NASHVILLE, Tenn. (TSU News Service) – Three individuals that have prominent roles with Tennessee State University have made Music City’s power list for African-Americans. President Glenda Glover, the university’s Board of Trustees chairman, Dr. Joseph Walker III and Metro Councilwoman Tanaka Vercher are among Nashville’s 10 most powerful African-Americans in the recent edition of the Nashville Voice, an online publication.
Dr. Glover ranked No. 4, followed by Walker at No. 7 and Councilwoman Vercher at No. 9, respectively. The individuals named span a number of industries, from local government and banking to faith-based leadership and education. Criteria was based on: capacity, responsibility, singularity, respectability and consistency.
“They have made a career out of using their power and influence for the greater good of the urban community in Nashville,” according to the Nashville Voice.
Dr. Glover, who is also the international president of Alpha Kappa Alpha Sorority, Incorporated, has led TSU since 2013. Under her leadership as the university’s first female president, student enrollment has continuously ranked among the highest amid the nation’s historically black colleges and universities. TSU has also experienced a significant increase in alumni fundraising, research dollars and academic offerings with her at the helm. Since taking over Alpha Kappa Alpha Sorority, she orchestrated a successful and historic philanthropic campaign for HBCUs by raising over $1.2 million in 24-hours for the institutions.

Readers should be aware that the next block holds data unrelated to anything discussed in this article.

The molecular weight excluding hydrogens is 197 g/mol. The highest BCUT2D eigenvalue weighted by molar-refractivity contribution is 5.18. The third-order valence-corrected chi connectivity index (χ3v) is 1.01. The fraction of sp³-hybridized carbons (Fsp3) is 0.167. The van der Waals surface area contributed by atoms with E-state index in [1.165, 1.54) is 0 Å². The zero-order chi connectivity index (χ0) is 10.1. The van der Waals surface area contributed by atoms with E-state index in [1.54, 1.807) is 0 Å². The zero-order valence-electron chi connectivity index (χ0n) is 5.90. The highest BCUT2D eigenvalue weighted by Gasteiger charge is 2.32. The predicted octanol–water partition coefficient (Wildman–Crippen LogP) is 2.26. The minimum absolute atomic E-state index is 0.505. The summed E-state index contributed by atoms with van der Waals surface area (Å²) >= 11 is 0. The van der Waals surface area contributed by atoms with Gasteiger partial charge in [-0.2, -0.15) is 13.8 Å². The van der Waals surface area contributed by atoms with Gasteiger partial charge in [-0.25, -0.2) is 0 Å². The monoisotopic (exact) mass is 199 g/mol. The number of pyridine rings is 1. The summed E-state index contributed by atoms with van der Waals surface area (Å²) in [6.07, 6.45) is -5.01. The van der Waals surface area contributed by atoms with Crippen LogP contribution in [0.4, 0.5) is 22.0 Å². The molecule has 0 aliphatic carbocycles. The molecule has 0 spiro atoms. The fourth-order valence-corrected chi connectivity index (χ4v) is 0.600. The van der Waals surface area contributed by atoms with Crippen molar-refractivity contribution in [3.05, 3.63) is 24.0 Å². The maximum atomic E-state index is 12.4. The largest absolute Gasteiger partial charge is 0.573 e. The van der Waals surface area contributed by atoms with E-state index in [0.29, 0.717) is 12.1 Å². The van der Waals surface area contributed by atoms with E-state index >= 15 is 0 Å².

In addition to being chairman of TSU’s Board of Trustees, Walker is senior pastor of Mt. Zion Baptist Church, which has three locations in Nashville. He is also presiding bishop of the Full Gospel Baptist Church Fellowship International. Additionally, he serves on the board of directors for Meharry Medical College and Citizens Savings Bank.
Councilwoman Tanaka Vercher, who is also associate director of financial aid at TSU, chair’s the Metro Council’s Budget and Finance Committee. She is arguably the most powerful person on the Council, overseeing the city’s $2.2 billion budget.
To see the Nashville Voice story, visit http://www.thevoicenashville.com/news-politics/nashvilles-10-most-powerful-african-americans-2018/
Department of Media Relations
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With more than 7,000 students, Tennessee State University is Nashville’s only public university, and is a comprehensive, urban, co-educational, land-grant university offering 38 bachelor’s degree programs, 24 master’s degree programs and seven doctoral degrees. TSU has earned a top 20 ranking for Historically Black Colleges and Universities according to U.S. News and World Report, and rated as one of the top universities in the country by Washington Monthly for social mobility, research and community service. Founded in 1912, Tennessee State University celebrated 100 years in Nashville during 2012. Visit the University online at tnstate.edu.